OKTOBERFEST: A GREAT BAVARIAN TRADITION
By Luke Ballou October 10, 2017
At a time before Shakespeare, in a region called Bavaria, people were brewing beer. In fact, there was even decreed a German Beer Purity Law called Reinheitsgebot (Rine-heights-ge-boat), which set forth a list of standards regarding permissible ingredients in beer. The law, handed down by the Holy Roman Empire to its dutiful states, set a precedent for monk and pub brewers across the land.
In 1516, Bavaria passed a similar law as the region unified after years of family squabbling, and decreed that only three ingredients be used: water, barley, and hops. If there were any more, your production would be confiscated under the claim of impure beer.
It was this setting that the Märzen, or Oktoberfest, was created, under yet further constraints by the families of power. To minimize the risk of breweries setting ablaze while boiling mashed grain into wort, the Duke of Bavaria limited beer production to a time between September 29 (feast of St. Michael) and April 23 (feast of Saint George). This allowed for brewing in March - März in German - and fermenting the beer in cellars and caves during the warm summer months. The large breweries of Munich understood that yeast cultures could be isolated and fermented, even though microbiology was far from an established science, all while stored in cellars dug into the banks of the Isar River.
May we all raise a stein to these innovative minds, because what spawned from these river cellars was the world’s largest and greatest beer festival.
As you may or may not recall, King Ludwig I of Bavaria married Princess Therese of Saxe-Hildburghausen on October 12, 1810, and the citizens of Munich were invited to royal festivities held on large fields in front of the city gates. It was such a spectacle – horse races, sack races, goose chases, fine foods, carnival booths of silver, porcelain and jewelry, tree climbing, bowling alleys – that the citizens took it upon themselves to repeat the festivities each year after.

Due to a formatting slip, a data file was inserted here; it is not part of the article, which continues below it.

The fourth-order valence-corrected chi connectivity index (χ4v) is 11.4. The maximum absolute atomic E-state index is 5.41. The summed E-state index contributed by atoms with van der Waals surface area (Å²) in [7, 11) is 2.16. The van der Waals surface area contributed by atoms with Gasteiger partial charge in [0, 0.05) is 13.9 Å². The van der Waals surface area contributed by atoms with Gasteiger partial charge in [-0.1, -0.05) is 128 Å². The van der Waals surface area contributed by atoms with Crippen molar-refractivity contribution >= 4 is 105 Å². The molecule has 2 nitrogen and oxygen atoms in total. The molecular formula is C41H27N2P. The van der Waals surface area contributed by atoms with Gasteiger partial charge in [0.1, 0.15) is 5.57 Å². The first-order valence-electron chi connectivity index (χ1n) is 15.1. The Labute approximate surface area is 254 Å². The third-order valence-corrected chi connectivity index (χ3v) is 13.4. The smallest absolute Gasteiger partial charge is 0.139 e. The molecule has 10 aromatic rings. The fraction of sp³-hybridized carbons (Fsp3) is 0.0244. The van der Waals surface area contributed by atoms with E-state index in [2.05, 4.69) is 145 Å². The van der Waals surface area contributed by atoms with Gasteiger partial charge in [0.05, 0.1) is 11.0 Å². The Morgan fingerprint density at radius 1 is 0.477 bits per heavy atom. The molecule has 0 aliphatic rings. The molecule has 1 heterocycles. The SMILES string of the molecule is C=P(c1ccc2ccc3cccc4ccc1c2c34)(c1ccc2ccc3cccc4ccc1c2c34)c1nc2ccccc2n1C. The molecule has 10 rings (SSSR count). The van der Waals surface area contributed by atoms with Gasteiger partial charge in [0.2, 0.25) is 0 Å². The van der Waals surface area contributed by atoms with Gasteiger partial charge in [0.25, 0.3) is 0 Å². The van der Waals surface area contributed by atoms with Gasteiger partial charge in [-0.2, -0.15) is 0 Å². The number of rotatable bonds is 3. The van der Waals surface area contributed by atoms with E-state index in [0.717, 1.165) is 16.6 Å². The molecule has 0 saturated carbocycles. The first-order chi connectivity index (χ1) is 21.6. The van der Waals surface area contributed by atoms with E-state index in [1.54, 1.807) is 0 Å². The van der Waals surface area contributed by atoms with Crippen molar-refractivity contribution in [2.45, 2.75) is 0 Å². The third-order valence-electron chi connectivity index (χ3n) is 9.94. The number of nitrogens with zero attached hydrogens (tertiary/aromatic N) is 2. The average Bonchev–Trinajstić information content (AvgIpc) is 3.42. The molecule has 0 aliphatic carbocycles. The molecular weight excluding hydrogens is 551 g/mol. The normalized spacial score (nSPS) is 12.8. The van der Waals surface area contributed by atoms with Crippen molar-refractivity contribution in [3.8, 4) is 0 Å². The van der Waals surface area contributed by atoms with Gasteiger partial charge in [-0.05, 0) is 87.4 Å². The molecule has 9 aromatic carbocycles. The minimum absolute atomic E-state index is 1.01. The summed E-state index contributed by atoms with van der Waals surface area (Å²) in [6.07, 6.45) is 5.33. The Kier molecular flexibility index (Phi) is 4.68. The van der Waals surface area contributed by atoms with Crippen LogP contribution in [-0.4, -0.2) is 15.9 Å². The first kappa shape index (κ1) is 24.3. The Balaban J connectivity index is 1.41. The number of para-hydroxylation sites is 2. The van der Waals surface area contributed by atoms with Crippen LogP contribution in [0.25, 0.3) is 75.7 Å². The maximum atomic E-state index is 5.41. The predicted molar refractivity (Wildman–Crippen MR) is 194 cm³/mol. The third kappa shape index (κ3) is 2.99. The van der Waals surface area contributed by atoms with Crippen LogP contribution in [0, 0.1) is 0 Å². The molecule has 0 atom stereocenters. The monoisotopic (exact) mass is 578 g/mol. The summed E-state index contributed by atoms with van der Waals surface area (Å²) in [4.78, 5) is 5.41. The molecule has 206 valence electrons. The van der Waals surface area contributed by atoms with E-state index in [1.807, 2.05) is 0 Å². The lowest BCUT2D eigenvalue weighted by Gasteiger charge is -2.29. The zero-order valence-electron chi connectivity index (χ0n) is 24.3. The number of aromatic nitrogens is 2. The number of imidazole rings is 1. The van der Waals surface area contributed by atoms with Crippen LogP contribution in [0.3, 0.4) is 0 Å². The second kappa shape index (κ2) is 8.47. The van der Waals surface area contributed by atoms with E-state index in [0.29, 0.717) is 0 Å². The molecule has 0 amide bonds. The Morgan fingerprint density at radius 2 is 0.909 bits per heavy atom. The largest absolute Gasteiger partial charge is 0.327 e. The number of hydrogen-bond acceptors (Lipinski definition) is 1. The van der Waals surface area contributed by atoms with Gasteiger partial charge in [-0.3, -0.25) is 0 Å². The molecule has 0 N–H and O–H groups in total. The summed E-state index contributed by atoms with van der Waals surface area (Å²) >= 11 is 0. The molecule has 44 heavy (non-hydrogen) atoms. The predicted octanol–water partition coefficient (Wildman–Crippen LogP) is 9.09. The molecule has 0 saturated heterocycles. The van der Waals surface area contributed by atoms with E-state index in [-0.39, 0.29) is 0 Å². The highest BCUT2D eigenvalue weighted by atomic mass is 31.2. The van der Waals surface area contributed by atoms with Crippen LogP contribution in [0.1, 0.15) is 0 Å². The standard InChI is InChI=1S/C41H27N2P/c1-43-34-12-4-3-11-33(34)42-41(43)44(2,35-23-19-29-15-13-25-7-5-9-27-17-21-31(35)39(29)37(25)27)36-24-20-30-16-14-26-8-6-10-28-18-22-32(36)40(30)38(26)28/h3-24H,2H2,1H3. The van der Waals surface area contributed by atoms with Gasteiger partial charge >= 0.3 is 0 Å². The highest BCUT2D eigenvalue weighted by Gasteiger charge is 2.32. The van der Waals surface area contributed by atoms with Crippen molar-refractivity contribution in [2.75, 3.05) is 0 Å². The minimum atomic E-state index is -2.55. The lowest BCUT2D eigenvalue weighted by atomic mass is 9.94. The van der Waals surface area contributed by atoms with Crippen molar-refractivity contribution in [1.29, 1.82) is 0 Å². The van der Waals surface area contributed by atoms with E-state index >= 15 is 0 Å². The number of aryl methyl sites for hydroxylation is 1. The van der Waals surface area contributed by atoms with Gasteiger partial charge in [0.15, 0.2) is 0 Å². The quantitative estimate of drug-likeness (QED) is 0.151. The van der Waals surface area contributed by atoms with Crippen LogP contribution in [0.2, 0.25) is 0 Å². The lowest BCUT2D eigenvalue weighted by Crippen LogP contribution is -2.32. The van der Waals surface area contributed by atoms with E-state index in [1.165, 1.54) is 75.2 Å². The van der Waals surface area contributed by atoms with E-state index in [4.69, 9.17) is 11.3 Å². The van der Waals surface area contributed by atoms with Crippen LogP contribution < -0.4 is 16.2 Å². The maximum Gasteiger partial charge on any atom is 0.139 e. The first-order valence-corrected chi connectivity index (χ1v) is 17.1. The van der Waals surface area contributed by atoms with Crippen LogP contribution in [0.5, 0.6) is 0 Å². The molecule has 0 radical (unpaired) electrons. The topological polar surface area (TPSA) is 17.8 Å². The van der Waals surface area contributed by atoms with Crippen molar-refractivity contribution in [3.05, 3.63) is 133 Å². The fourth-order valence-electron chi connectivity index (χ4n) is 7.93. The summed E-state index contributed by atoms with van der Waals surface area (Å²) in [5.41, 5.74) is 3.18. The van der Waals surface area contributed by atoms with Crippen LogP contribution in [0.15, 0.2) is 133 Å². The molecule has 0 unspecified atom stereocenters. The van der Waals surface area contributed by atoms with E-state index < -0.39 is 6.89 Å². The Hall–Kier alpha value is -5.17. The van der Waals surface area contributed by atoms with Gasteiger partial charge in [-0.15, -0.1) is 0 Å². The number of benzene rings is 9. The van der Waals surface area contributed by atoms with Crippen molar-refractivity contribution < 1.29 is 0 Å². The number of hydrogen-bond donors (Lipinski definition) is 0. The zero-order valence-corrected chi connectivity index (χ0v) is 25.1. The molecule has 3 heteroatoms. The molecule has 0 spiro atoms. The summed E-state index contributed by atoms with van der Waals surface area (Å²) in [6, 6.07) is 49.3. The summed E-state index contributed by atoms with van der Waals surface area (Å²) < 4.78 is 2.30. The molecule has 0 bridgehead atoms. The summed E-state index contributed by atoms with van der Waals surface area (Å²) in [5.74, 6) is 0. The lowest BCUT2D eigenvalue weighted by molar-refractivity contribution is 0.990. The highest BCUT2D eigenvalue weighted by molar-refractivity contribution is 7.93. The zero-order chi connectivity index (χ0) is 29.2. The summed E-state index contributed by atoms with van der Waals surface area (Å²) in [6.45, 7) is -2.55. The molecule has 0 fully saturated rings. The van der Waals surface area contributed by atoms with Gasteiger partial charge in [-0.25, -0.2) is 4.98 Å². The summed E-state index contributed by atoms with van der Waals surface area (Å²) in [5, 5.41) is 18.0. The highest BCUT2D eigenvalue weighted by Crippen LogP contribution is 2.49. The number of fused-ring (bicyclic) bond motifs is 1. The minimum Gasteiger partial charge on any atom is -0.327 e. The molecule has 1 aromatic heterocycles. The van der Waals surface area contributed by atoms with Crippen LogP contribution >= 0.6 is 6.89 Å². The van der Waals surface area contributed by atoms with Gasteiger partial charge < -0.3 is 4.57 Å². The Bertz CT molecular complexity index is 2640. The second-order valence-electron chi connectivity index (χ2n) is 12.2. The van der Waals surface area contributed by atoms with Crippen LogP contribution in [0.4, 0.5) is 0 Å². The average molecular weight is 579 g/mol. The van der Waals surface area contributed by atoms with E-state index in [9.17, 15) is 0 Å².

Soon Märzen beer became the staple of the festival, and when city fathers decreed it an official annual event a decade later, what followed in the centuries ahead was a beer flow the world had never seen. One hundred years later, in 1910, 120,000 gallons of beer were consumed in Munich; in 2013, 7.7 million liters – a record which will inevitably be broken. A bit of math to put it in perspective: here at the Gilded Goat, Charlie and Ben brew on a 7-barrel system, needing 9,374 batches to quench the thirst of the very thirsty patrons at Oktoberfest 2013.
Speaking of brewing, what makes a Märzen taste so good? The original Märzen is said to appeark dark brown and taste bitter with a full body. Over the years brewers modified the style to its current profile we know today: a deep gold to copper color with bright clarity and an off-white head. Your nose fills with a rich, malty, toasted caramel scent – attributes deriving from the Vienna and Munich malts.
I sat down with Gilded Goat brewmaster Charlie Hoxmeier to get his take on our own Festbier (released September 29):
"Staying true to the modern style of the Märzen, 80% of the malt bill is made up of Vienna and Munich malts, providing a crisp, sweet aroma that lingers above a deep orange-copper color. Flavors begin with an initial maltiness leading into a moderately dry finish, contained beneath a smooth, creamy head.
We didn’t want to make it different, but we wanted to make it good measurable to others. Our personal touch came through the addition of malted rye, which adds body and spiciness to counteract its sweetness, and to provide a deep red coloration. We wanted to make a true-to-style Märzen, but the addition of rye sets this beer apart. The Märzen is a perfect picture in a glass of German brewing."
Before he left to tend to his brewhouse, he noted his admiration for the old brewers and the tremendous planning required under limited resources. Their ability to consistently replicate the style year in and year out, using cellars dug into the riverbanks, is never far from his mind.